On 15 April 2004, Sun announced the appointment of executives who will report to Jonathan Schwartz, Sun's new president and chief operating officer:
Jonathan Schwartz aims to continue what he started as head of software, when he forced all departments to speak with one voice. To enlarge its recurring revenue, Sun must unify its messages about chips, servers, software and services, and the elevation of trusted lieutenants gives Schwartz more direct control over those messages. The new executives have a passion for innovation, share Schwartz's vision for future growth and are trusted by him. John Loiacono (the new head of software), Gadre and Fowler were integral to Schwartz's software effort. Gartner expects further changes by May 2004, since Sun still must position new visionaries such as Andy Bechtolsheim.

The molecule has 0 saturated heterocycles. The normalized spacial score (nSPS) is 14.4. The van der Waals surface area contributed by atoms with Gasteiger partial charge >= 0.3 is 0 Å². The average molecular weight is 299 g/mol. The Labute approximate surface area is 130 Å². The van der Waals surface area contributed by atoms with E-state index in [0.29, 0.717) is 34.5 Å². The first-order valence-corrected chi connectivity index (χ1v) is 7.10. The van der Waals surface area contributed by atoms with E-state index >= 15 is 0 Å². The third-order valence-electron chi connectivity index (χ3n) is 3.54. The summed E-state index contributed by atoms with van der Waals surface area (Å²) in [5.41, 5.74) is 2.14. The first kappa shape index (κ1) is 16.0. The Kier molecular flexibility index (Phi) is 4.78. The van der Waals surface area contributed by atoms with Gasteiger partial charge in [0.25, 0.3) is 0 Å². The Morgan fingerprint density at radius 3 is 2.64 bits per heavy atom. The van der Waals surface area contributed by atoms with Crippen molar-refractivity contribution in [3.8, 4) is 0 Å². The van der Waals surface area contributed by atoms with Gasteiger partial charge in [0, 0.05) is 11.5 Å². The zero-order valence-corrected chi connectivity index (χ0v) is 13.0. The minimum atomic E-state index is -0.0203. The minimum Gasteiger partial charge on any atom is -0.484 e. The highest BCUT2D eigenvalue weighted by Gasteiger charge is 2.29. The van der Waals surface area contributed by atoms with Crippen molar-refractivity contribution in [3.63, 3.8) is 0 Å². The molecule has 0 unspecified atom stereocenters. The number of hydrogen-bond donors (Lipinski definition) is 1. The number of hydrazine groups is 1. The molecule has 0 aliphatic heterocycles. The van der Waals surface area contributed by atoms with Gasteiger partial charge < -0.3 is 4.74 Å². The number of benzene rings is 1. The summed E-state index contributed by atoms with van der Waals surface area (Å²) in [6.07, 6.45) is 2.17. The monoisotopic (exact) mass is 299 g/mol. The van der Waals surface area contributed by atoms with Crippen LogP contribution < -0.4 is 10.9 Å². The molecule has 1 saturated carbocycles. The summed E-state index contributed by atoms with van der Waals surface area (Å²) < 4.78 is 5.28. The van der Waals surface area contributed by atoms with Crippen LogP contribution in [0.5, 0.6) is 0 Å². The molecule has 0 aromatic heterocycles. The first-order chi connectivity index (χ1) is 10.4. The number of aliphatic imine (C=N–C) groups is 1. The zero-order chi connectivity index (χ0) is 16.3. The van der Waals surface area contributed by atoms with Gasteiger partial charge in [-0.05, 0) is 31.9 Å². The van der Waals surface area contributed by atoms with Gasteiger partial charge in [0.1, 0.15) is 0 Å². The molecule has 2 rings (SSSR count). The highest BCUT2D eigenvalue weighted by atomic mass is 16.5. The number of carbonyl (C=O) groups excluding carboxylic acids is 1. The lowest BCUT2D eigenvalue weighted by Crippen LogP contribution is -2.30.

Gartner views this as an interim organization to allow Schwartz to evaluate how the server business will change before he finalizes his leadership team. Schwartz will likely make a permanent appointment to head marketing when he determines his plan of action. The chief marketing officer will have to rein in individual business units that have gotten used to marketing themselves rather than supporting a unified company strategy. Sun's multiple messages have confused many customers over the years. The retention of Yen suggests that Schwartz has not simply moved the old guard out of power; Schwartz values Yen’s focus on throughput computing. Nevertheless, Schwartz will need to fill out Sun's executive ranks with experienced leaders (for example, by making Bechtolsheim chief architect). Unless new leaders state a strong, new vision and direction, this executive reshuffle will likely not help.
Analytical Source: Daryl Plummer, Gartner Research
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